Samsvar mellom audiologisk målt høreterskel og selvrapportert nedsatt hørsel i en populasjonsbasert studie: Resultater fra HUNT2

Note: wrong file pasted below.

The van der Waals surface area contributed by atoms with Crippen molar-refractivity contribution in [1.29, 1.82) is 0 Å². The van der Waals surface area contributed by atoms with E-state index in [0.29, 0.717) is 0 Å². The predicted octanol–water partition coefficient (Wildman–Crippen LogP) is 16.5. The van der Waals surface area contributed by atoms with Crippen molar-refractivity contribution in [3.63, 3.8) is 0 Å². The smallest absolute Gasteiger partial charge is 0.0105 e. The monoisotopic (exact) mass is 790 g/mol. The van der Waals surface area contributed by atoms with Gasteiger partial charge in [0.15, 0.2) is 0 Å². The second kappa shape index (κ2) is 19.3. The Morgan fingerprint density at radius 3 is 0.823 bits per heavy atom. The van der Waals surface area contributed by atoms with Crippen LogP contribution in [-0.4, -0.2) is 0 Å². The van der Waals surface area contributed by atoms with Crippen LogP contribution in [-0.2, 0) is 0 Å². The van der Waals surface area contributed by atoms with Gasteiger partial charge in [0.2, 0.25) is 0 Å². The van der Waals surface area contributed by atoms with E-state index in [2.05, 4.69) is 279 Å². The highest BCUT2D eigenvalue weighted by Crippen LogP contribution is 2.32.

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Background: Self-reported hearing loss has been validated against measured hearing loss across specific subgroups. However detailed validation studies on a large sample are limited. Purpose: The aim of the present study was to assess the effect of a single question on the identification of presence or absence of a hearing loss, compared against the gold standard of pure tone audiometry. The effect of level of education and self-reported health on the adjusted self-reported hearing loss was also studied. Material and methods: The study consisted 42 663 participants from the Nord-Trøndelag Health Study (HUNT2), aged 19 – 101 years (mean = 50.2, SD = 17.0). The question “Do you have a hearing loss that you are aware of?” was compared to hearing thresholds measured from pure tone audiometry. The performance on the question was assessed for sensitivity, specificity, positive and negative predictive values. The association between self-reported hearing loss and other variables were calculated, using binary logistic regression analysis. Analyses were adjusted for measured hearing loss and age per year. Results: The performance on question showed moderate to low sensitivity for hearing impairment and performance was slightly better in younger than older adults. Results showed reasonable specificity with minimal effect of age. The positive predictive values varied between age groups and were moderate at best. The odds of reporting hearing loss increased with degree of measured hearing loss. The odds of reporting hearing loss also increased with a higher level of education for both female and male participants. Results showed significant association between self-reported general health condition worse than “very good” and selfreported hearing loss, in younger and older female participants and for middle age male participants, compared to the “very good” health group. Conclusion: The single question performed quite poor to identify higher frequency hearing loss. The question seemed to be able to identify a large proportion of people without hearing loss. A substantial proportion of the sample self-reported hearing-loss was not identified by the audiometric criteria. There was an effect of level of education and general health on the performance of the question. Relevance: Hearing difficulties are the most common cause of disability globally. Large scale epidemiological studies often use self-reports to estimate prevalence of hearing loss. This study aims to improve the knowledge of the association between hearing thresholds and selfreported hearing loss.